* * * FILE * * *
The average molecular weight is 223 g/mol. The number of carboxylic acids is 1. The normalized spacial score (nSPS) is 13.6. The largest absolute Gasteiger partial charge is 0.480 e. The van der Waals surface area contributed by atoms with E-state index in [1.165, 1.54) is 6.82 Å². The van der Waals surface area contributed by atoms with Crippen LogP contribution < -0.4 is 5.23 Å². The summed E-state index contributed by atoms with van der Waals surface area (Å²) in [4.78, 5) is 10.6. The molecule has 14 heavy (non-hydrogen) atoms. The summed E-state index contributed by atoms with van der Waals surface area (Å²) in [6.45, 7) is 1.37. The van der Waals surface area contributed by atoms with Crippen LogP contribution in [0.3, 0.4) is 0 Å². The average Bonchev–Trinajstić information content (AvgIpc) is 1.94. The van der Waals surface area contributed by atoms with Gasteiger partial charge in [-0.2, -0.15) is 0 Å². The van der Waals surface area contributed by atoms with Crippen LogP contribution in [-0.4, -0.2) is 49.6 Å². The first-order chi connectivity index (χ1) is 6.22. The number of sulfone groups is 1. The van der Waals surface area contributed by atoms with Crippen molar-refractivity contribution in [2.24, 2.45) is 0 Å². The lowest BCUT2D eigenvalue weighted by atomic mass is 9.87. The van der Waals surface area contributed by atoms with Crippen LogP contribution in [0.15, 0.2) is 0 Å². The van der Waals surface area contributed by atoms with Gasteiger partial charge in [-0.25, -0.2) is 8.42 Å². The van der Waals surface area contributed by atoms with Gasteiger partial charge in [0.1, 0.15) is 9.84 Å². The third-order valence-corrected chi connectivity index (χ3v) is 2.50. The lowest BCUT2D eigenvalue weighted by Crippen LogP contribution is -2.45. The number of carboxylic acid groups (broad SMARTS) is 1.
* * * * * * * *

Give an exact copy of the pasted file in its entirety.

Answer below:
The average molecular weight is 223 g/mol. The number of carboxylic acids is 1. The normalized spacial score (nSPS) is 13.6. The largest absolute Gasteiger partial charge is 0.480 e. The van der Waals surface area contributed by atoms with E-state index in [1.165, 1.54) is 6.82 Å². The van der Waals surface area contributed by atoms with Crippen LogP contribution < -0.4 is 5.23 Å². The summed E-state index contributed by atoms with van der Waals surface area (Å²) in [4.78, 5) is 10.6. The molecule has 14 heavy (non-hydrogen) atoms. The summed E-state index contributed by atoms with van der Waals surface area (Å²) in [6.45, 7) is 1.37. The van der Waals surface area contributed by atoms with Crippen LogP contribution in [0.3, 0.4) is 0 Å². The average Bonchev–Trinajstić information content (AvgIpc) is 1.94. The van der Waals surface area contributed by atoms with Gasteiger partial charge in [-0.2, -0.15) is 0 Å². The van der Waals surface area contributed by atoms with Crippen LogP contribution in [-0.4, -0.2) is 49.6 Å². The first-order chi connectivity index (χ1) is 6.22. The number of sulfone groups is 1. The van der Waals surface area contributed by atoms with Crippen molar-refractivity contribution in [2.24, 2.45) is 0 Å². The lowest BCUT2D eigenvalue weighted by atomic mass is 9.87. The van der Waals surface area contributed by atoms with Crippen LogP contribution in [0.15, 0.2) is 0 Å². The van der Waals surface area contributed by atoms with Gasteiger partial charge in [-0.25, -0.2) is 8.42 Å². The van der Waals surface area contributed by atoms with Gasteiger partial charge in [0.1, 0.15) is 9.84 Å². The third-order valence-corrected chi connectivity index (χ3v) is 2.50. The lowest BCUT2D eigenvalue weighted by Crippen LogP contribution is -2.45. The number of carboxylic acid groups (broad SMARTS) is 1.